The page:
10 Jul 2011

How Forensic Engineering Has Evolved Through The Years

Forensic engineering is a discipline of court investigation which affects any structure which does not do its intended job, resulting in unforeseen consequences to innocent individuals. This discipline as long been a part of court cases and inquiries where accidents have happened due to faulty engineering. Throughout the time of the Industrial Revolution, there were many cases of engineering failure, as new structures were built which were more complex than anything which had yet been designed. These accidents could be responsible for huge chaos and massive loss of life.
One of the most common cases of failure was that of railroad bridges. The railroad was one of the major driving forces behind the Industrial Revolution, and more railroad lines and more bridges were constantly being built. Bridges were necessary to take the railroad over rivers, uneven contours, and other natural features which could not be traversed any other way. The failure of such a bridge demanded a public inquiry, and the feature of that inquiry had to be the report from the forensic engineer. The exact cause of the failure had to be determined so that it could be learned from.
In the modern era, there are a great many accidents involving road vehicles. Sometimes, the cause is obvious, and will not even be contested by anyone involved in the accident. At other times, though, it will be hard for those present to determine the exact cause of the accident. It can be obvious which vehicle went out of control, but not why. A forensic analysis can help to determine exactly why the vehicle lost control. A driver could be accused of making a fatal error, when in reality they had done absolutely nothing wrong, and the failure had been purely mechanical.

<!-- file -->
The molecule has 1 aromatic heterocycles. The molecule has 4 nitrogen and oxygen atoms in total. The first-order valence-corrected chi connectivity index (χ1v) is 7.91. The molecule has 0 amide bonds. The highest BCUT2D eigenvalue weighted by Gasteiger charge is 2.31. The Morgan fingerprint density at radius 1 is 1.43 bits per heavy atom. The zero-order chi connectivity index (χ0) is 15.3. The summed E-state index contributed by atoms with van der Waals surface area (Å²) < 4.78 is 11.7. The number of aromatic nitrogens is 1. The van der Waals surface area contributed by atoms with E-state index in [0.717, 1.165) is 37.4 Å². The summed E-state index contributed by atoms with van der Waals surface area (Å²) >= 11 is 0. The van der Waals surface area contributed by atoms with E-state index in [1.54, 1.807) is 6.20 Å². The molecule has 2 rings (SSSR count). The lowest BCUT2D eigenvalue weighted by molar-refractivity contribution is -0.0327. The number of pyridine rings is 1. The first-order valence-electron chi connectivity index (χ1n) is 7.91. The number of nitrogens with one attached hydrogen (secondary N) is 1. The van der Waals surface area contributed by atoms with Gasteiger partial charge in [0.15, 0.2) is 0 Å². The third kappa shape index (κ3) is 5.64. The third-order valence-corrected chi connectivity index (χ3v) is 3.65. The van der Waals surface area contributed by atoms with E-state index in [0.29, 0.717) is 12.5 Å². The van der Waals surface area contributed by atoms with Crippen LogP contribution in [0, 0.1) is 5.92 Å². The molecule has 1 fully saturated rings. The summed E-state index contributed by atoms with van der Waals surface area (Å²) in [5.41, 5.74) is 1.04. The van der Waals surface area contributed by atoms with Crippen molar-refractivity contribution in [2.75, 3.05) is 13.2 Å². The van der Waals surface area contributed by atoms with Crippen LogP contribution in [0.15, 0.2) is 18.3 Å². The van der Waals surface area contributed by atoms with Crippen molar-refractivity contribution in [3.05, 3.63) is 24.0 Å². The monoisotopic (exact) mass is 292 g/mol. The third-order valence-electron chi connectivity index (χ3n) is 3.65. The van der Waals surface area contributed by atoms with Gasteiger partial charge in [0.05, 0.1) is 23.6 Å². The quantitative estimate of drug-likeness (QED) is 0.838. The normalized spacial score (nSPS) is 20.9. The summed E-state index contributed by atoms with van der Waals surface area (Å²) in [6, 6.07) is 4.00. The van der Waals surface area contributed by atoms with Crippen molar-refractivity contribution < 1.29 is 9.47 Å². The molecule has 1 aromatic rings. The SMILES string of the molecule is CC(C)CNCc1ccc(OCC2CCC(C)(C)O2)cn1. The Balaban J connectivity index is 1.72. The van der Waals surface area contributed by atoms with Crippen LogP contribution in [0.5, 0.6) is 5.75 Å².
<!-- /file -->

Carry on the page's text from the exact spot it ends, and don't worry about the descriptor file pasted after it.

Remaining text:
Another phenomenon which has grown in the modern era is that of the personal injury lawsuit. The result of such a case will often be determined by the degree to which the person or company being sued was negligent in allowing the accident to happen. Proving that a mechanical fault occurred which no-one could possibly have foreseen or countered can make the difference between losing a business and being able to continue virtually unscathed.
Training for a career in forensic engineering is an extremely involved process, and should only really be undertaken by someone who has the right engineering background. If you don’t have this, look on breaking into forensics as the end goal in a long term process. The first step will to be to develop the kind of engineering knowledge and background which will make this type of career a possibility. Once you have the knowledge of engineering, you can then begin the specialist study of forensic engineering.

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